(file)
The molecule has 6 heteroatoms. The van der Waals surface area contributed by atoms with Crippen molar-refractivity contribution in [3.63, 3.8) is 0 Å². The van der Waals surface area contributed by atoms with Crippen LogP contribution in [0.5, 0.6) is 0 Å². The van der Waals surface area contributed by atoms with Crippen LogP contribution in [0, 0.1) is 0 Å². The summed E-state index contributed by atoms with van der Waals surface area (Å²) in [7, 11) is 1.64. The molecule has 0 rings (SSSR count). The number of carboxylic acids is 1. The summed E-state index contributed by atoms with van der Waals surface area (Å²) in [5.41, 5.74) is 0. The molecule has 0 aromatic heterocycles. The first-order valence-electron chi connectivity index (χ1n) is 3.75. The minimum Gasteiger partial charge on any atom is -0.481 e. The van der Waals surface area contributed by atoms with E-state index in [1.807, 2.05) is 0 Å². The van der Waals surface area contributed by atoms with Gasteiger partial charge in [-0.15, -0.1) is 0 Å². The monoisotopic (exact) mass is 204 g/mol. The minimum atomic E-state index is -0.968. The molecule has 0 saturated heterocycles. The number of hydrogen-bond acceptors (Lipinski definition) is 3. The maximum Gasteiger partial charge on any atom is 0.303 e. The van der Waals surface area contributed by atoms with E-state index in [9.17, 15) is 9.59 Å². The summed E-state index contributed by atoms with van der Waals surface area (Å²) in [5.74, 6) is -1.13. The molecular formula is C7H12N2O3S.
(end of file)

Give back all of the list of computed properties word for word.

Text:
The molecule has 6 heteroatoms. The van der Waals surface area contributed by atoms with Crippen molar-refractivity contribution in [3.63, 3.8) is 0 Å². The van der Waals surface area contributed by atoms with Crippen LogP contribution in [0.5, 0.6) is 0 Å². The van der Waals surface area contributed by atoms with Crippen LogP contribution in [0, 0.1) is 0 Å². The summed E-state index contributed by atoms with van der Waals surface area (Å²) in [7, 11) is 1.64. The molecule has 0 rings (SSSR count). The number of carboxylic acids is 1. The summed E-state index contributed by atoms with van der Waals surface area (Å²) in [5.41, 5.74) is 0. The molecule has 0 aromatic heterocycles. The first-order valence-electron chi connectivity index (χ1n) is 3.75. The minimum Gasteiger partial charge on any atom is -0.481 e. The van der Waals surface area contributed by atoms with E-state index in [1.807, 2.05) is 0 Å². The van der Waals surface area contributed by atoms with Gasteiger partial charge in [-0.15, -0.1) is 0 Å². The monoisotopic (exact) mass is 204 g/mol. The minimum atomic E-state index is -0.968. The molecule has 0 saturated heterocycles. The number of hydrogen-bond acceptors (Lipinski definition) is 3. The maximum Gasteiger partial charge on any atom is 0.303 e. The van der Waals surface area contributed by atoms with E-state index in [9.17, 15) is 9.59 Å². The summed E-state index contributed by atoms with van der Waals surface area (Å²) in [5.74, 6) is -1.13. The molecular formula is C7H12N2O3S.